Will Block E be saying goodbye to its not-so-popular wings 'n a side of waitress joint? The Strib reports that Hooters in downtown Minneapolis has been served an eviction notice.
Block E is on my short list of one of the top 5 worst things in Minneapolis, right behind the axle-breaking, cyclist-maiming potholed streets and ahead of the proposed Northeast pierogi statue. My call would be to evict Hooters faster than the waitresses can grab sweaters, write-off the taxpayer's $38.5 million contribution to the doomed development, demo Block E, and start over. But here's what the Strib has to say about how things will likely proceed:
The restaurant, which is still open, owes Block E Realty $442,564 for back rent, penalties and other charges going back to April 2007, according to documents filed Thursday in Hennepin County District Court.
Steven Marso, who owns the restaurant with his brother John, disputes the amount. He said Friday he's made "multiple payments" and has been trying to work with Block E management for more than a year to reduce the rent or come up with a payment plan, "to no avail."
Representatives for Block E did not return phone calls. An eviction hearing is scheduled for March 15.
Hooters' troubles come at a time when many observers believe the Block E restaurant and entertainment area is finally ready to shine. Hennepin Avenue is open to two-way traffic, and the area expects to get a boost after the Twins ballpark opens April 2. Kieran's Irish Pub will move into the former Bellanotte spot on March 16.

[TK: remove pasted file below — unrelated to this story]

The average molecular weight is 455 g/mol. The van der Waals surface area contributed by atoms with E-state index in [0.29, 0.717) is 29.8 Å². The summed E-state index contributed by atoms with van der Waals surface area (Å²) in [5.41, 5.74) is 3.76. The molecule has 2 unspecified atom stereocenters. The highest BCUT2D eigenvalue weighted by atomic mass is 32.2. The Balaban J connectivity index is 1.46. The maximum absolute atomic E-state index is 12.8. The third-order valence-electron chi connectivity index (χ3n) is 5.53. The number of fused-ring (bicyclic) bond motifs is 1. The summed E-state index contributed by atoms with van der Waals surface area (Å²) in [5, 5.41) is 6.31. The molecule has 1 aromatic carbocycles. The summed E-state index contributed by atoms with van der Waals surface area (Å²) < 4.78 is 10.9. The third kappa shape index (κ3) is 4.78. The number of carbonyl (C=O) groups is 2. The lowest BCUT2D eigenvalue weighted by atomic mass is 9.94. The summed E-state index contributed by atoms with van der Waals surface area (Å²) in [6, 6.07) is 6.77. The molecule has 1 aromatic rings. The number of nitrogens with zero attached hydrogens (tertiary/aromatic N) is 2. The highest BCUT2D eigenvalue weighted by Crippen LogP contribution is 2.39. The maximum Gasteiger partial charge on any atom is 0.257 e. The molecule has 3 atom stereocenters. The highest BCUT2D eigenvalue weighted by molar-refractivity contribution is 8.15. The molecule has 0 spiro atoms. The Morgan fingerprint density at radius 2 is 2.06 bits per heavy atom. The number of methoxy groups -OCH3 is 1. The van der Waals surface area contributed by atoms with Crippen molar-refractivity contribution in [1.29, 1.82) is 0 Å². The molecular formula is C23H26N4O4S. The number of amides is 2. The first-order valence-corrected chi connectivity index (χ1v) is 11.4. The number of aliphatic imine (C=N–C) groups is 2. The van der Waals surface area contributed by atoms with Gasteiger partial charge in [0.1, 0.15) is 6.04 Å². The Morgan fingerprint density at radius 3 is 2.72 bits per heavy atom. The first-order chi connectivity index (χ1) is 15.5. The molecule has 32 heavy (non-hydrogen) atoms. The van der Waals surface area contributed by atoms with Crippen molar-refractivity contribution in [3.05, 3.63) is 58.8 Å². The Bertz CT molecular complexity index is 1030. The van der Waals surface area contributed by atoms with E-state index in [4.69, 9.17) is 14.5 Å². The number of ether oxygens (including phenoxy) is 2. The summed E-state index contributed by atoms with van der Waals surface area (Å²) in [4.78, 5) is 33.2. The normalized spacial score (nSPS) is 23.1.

Unless there's another tenant in the queue to replace Hooters, this may be a poor time for the development to leave its prime skyway location on Hennepin Avenue sitting empty. Borders has been shuttered since 2008, and Sega GameWorks is looking for a business to take over its two-story spot.
Marso said while all restaurants have been hit by the recession, he blamed Block E's management company for failing to keep the building occupied and to draw steady crowds. He said he has never missed a payroll for the 45 to 50 employees at the Block E restaurant.
Hooters opened across from Target Center in July 2006 in the face of opposition from city and community leaders who wanted a more "family-friendly" business. Taxpayers put $38.5 million into the Block E development, which has never lived up to expectations.
The Marso brothers operate another Hooters in Burnsville through their company, Twin Wings of Minneapolis. They are delinquent on $47,947 in property taxes for the Burnsville restaurant, according to Dakota County records.